USB-RM-350 (USB remote control 350 mm)

LX-BC (Magnetic Cover)

Rate the light for quality of construction:
Rate the light for design and ease of use. How simple was the light to use?

Decent instructions come in the box.

Rate the light for the design and usability of the clamping system/s
Rate the light for waterproofing. How did it stand up to the elements?
Rate the light for battery life. How long did it last? How long did it take to recharge?

Burn times are pretty good considering the lumen output, and they are achievable too. Charging takes around 3.5-4hrs.

Rate the light for performance:
Rate the light for durability:
Rate the light for weight:
Rate the light for value:

Tell us how the light performed overall when used for its designed purpose

It works both as a 'be seen by' or 'see by' light.

Tell us what you particularly liked about the light

The VLS idea works very well.

Tell us what you particularly disliked about the light

The band mount can move around the bar on rough roads.

How does the price compare to that of similar products in the market, including ones recently tested on

When you look at the opposition, like the Ravemen and Lezyne I mention in the review, you'll see that you are getting a lot more for your money with the Moon. At this price most lights have little niggles, but the Moon goes some way to counter those through its design and ease of use.

Did you enjoy using the light? Yes

Would you consider buying the light? Yes, it's a good price for such a clever light.

Would you recommend the light to a friend? Yes

Use this box to explain your overall score

The Vortex Pro balances good illumination with battery life, and the VLS gives real adaptability, it's clever. A move to a more secure clamp would bring it in line with some of the opposition, and I'd like to see a way of keeping flash and constant modes separate when scrolling through, but it's still a good light overall.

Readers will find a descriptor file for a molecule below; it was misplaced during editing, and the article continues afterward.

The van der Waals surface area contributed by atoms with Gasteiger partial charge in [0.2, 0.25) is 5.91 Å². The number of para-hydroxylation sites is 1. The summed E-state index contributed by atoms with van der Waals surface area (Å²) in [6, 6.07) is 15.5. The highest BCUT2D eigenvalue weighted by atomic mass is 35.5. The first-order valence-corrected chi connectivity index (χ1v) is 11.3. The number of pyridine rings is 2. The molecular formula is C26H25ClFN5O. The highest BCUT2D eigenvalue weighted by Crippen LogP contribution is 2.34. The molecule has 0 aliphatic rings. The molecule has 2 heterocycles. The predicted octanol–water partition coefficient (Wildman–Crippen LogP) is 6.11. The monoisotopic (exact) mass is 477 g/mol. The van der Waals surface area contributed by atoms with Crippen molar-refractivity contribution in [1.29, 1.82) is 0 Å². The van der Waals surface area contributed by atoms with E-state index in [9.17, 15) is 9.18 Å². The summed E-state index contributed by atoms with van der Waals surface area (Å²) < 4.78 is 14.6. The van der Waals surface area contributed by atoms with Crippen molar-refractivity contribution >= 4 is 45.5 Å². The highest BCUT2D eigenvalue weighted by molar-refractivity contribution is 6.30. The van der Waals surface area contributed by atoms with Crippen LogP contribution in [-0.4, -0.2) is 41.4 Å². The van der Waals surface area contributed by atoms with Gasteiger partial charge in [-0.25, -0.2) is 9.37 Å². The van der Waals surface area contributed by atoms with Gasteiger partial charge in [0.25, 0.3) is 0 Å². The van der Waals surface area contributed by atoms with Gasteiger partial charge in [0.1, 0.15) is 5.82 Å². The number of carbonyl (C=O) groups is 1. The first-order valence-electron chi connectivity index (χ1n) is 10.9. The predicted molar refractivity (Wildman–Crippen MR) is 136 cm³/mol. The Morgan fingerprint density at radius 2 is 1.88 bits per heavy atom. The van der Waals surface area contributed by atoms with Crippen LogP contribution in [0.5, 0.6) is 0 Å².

Overall rating: 7/10

About the tester

Age: 42  Height: 180cm  Weight: 76kg

I usually ride: This month's test bike  My best bike is: B'Twin Ultra CF draped in the latest bling test components

I've been riding for: Over 20 years  I ride: Every day  I would class myself as: Expert

I regularly do the following types of riding: time trialling, commuting, club rides, sportives, fixed/singlespeed,

As part of the tech team here at F-At Digital, senior product reviewer Stu spends the majority of his time writing in-depth reviews for, and ebiketips using the knowledge gained from testing over 1,500 pieces of kit (plus 100's of bikes) since starting out as a freelancer back in 2009. After first throwing his leg over a race bike back in 2000, Stu's ridden more than 170,000 miles on road, time-trial, track, and gravel bikes, and while he's put his racing days behind him, he still likes to smash the pedals rather than take things easy. With a background in design and engineering, he has an obsession with how things are developed and manufactured, has a borderline fetish for handbuilt metal frames and finds a rim braked road bike very aesthetically pleasing!

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check12 | 1 year ago

vls is good though it's a bit guesswork in finding the setting you want and it's runtime, the steps should be slower and it in the instruction manual what the steps are 100, 300, 500, 700, 1000 etc.

you can also charge the light while using it which is good 

Sriracha | 3 years ago

It's a real shame these articles are still not fully accessible on a mobile. The beam comparison slider is non-operational, and some of the photos are off screen.

Well done for highlighting the usb-C charging socket. This should be a searchable feature in your listings, since the time can not be far off when many would be buyers will want to filter out all legacy kit.

RoubaixCube | 3 years ago
1 like

Another niggle is replacement batteries are increasingly hard to find and not cheap when you find them.

When you take into account that you can often buy two quality samsung or panasonic 3000-3400mAh 18650 cells for £10-14 compared to the £27 for one 3300mAh proprietary battery that you cant use with any other device or light then other lights might be worth considering over this one as the swappable battery feature is more of a gimmick.